Can “cliodynamics” help historians predict future unrest? [Social Science]
Unlike physicists and chemists, historians have been unable to formulate grand equations or immutable laws. The trends of history, it would seem, are outside the scope of reproducible science.
But a new discipline called “cliodynamics” is looking to change all that. After studying and mapping key indicators of history, University of Connecticut’s Peter Turchin believes that he’s detected consistent cycles in human history — cycles that he argues could actually help us predict the future.
Turchin, a professor of population dynamics, named the new discipline after Clio, the ancient Greek muse of history. He, along with other colleagues, are working to apply scientific methods to history by analyzing broad social forces that impact and shape all human societies.
Writing in Nature, Laura Spinney describes how Turchin’s analysis relies on four main variables: population numbers, social structure, state strength, and political instability. She elaborates:[
While I’d like to know more about the metrics here –how are violent episodes tracked, for example, it fits in quite well with one of my favorite books, The Fourth Turning. That book delineated a four generation cycle of 80-100 years that was needed to fully work our societal problems.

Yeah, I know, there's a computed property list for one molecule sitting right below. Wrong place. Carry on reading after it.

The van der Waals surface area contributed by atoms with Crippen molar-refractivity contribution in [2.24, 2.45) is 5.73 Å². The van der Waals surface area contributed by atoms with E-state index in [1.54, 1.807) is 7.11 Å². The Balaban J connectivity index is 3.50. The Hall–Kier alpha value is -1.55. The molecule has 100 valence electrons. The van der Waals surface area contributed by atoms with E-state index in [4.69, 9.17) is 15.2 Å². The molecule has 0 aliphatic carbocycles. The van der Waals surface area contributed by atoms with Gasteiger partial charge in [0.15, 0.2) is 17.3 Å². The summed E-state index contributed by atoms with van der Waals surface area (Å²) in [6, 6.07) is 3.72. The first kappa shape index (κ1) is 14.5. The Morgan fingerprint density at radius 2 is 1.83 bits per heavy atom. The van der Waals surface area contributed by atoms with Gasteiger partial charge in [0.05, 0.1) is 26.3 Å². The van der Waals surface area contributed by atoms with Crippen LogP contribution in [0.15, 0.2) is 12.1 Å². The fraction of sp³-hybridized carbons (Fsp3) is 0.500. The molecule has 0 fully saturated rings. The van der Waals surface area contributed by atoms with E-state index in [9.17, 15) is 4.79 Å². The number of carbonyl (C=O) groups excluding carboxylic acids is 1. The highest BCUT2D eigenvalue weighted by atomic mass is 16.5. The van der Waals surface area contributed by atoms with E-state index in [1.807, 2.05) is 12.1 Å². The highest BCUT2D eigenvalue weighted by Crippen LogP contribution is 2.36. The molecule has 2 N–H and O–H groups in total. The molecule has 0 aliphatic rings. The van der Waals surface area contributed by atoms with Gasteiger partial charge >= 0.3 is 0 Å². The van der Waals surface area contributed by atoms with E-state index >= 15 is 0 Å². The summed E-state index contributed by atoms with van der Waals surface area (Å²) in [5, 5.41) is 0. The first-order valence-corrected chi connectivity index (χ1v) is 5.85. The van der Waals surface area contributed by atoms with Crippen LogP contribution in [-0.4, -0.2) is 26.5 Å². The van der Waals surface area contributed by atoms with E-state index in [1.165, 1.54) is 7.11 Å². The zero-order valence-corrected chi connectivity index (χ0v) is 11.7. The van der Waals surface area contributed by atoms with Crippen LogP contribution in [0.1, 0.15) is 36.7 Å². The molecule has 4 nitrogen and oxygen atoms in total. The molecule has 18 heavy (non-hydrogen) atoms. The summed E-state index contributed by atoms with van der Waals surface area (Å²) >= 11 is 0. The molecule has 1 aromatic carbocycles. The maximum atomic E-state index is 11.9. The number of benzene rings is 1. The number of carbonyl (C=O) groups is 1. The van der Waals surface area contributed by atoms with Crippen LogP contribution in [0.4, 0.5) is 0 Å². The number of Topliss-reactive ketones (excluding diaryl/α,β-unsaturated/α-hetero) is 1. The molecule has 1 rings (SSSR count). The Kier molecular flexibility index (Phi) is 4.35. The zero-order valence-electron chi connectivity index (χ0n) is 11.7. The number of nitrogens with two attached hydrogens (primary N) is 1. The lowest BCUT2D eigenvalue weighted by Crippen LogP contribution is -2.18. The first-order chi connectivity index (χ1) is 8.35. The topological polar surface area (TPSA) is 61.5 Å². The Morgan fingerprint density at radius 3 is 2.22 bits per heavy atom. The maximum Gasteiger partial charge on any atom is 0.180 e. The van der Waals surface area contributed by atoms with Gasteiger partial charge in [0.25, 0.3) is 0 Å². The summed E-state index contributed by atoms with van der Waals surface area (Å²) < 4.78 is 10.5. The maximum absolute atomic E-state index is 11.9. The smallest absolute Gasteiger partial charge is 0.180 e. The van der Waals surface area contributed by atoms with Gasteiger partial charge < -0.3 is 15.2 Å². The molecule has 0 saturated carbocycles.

But it had as one of its principles that there were conflicts at each half generation. These conflicts often served to make the final conflict inevitable.
According to the Fourth Turning, written in the late 90s, we are in the middle of the final conflict for the latest cycle, the one that started after WW2 and saw its Second Turning conflict in the 60s.
We are seeing a large number of new conflicts today that are replaying the fights of the 60s – abortion, contraception, etc. I hope we make it through sometime in the next decade. That is about what these cycles would predict.